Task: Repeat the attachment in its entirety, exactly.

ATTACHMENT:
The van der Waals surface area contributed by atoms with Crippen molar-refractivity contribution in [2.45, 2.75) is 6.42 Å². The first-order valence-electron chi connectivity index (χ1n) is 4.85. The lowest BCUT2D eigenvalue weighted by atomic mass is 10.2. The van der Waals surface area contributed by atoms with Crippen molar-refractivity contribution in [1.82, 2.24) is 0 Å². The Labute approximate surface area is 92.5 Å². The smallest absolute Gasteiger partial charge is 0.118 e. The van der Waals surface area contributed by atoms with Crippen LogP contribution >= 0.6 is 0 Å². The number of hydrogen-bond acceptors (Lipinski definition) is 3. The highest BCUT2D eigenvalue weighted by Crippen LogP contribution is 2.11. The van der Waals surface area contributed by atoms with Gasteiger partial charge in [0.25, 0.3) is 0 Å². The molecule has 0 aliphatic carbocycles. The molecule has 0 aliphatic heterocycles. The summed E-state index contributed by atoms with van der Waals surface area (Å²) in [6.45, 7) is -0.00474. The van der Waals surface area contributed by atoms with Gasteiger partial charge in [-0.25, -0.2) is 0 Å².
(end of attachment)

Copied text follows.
The van der Waals surface area contributed by atoms with Crippen molar-refractivity contribution in [2.45, 2.75) is 6.42 Å². The first-order valence-electron chi connectivity index (χ1n) is 4.85. The lowest BCUT2D eigenvalue weighted by atomic mass is 10.2. The van der Waals surface area contributed by atoms with Crippen molar-refractivity contribution in [1.82, 2.24) is 0 Å². The Labute approximate surface area is 92.5 Å². The smallest absolute Gasteiger partial charge is 0.118 e. The van der Waals surface area contributed by atoms with Crippen LogP contribution >= 0.6 is 0 Å². The number of hydrogen-bond acceptors (Lipinski definition) is 3. The highest BCUT2D eigenvalue weighted by Crippen LogP contribution is 2.11. The van der Waals surface area contributed by atoms with Gasteiger partial charge in [0.25, 0.3) is 0 Å². The molecule has 0 aliphatic carbocycles. The molecule has 0 aliphatic heterocycles. The summed E-state index contributed by atoms with van der Waals surface area (Å²) in [6.45, 7) is -0.00474. The van der Waals surface area contributed by atoms with Gasteiger partial charge in [-0.25, -0.2) is 0 Å².